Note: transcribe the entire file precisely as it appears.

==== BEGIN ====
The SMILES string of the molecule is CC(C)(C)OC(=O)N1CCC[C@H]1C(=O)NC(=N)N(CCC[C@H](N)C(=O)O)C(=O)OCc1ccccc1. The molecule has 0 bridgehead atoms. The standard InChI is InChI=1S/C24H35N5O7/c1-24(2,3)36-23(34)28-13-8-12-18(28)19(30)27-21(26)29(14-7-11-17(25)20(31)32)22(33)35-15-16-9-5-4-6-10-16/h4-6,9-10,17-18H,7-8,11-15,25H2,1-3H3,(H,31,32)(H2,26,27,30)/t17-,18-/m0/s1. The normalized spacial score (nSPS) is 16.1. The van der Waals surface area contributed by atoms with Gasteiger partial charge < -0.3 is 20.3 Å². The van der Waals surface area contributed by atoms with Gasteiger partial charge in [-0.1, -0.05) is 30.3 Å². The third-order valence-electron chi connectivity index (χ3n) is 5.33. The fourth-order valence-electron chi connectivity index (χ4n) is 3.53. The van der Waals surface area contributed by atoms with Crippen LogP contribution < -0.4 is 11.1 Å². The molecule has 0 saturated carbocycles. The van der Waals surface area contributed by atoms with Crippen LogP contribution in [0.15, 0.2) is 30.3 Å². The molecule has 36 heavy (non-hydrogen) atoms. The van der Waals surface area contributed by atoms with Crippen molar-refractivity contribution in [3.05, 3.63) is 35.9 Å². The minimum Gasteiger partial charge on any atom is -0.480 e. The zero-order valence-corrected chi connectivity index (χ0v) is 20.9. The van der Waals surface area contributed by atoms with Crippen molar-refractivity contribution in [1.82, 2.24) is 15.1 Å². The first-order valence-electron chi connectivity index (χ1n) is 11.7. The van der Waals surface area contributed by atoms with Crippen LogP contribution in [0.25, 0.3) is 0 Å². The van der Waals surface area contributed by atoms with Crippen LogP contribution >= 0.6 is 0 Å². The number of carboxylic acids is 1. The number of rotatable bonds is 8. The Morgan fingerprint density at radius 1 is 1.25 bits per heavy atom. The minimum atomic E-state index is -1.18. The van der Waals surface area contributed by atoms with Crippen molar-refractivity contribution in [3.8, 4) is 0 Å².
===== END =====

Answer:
The SMILES string of the molecule is CC(C)(C)OC(=O)N1CCC[C@H]1C(=O)NC(=N)N(CCC[C@H](N)C(=O)O)C(=O)OCc1ccccc1. The molecule has 0 bridgehead atoms. The standard InChI is InChI=1S/C24H35N5O7/c1-24(2,3)36-23(34)28-13-8-12-18(28)19(30)27-21(26)29(14-7-11-17(25)20(31)32)22(33)35-15-16-9-5-4-6-10-16/h4-6,9-10,17-18H,7-8,11-15,25H2,1-3H3,(H,31,32)(H2,26,27,30)/t17-,18-/m0/s1. The normalized spacial score (nSPS) is 16.1. The van der Waals surface area contributed by atoms with Gasteiger partial charge < -0.3 is 20.3 Å². The van der Waals surface area contributed by atoms with Gasteiger partial charge in [-0.1, -0.05) is 30.3 Å². The third-order valence-electron chi connectivity index (χ3n) is 5.33. The fourth-order valence-electron chi connectivity index (χ4n) is 3.53. The van der Waals surface area contributed by atoms with Crippen LogP contribution < -0.4 is 11.1 Å². The molecule has 0 saturated carbocycles. The van der Waals surface area contributed by atoms with Crippen LogP contribution in [0.15, 0.2) is 30.3 Å². The molecule has 36 heavy (non-hydrogen) atoms. The van der Waals surface area contributed by atoms with Crippen molar-refractivity contribution in [3.05, 3.63) is 35.9 Å². The minimum Gasteiger partial charge on any atom is -0.480 e. The zero-order valence-corrected chi connectivity index (χ0v) is 20.9. The van der Waals surface area contributed by atoms with Crippen molar-refractivity contribution in [1.82, 2.24) is 15.1 Å². The first-order valence-electron chi connectivity index (χ1n) is 11.7. The van der Waals surface area contributed by atoms with Crippen LogP contribution in [0.25, 0.3) is 0 Å². The van der Waals surface area contributed by atoms with Crippen LogP contribution >= 0.6 is 0 Å². The number of carboxylic acids is 1. The number of rotatable bonds is 8. The Morgan fingerprint density at radius 1 is 1.25 bits per heavy atom. The minimum atomic E-state index is -1.18. The van der Waals surface area contributed by atoms with Crippen molar-refractivity contribution in [3.8, 4) is 0 Å².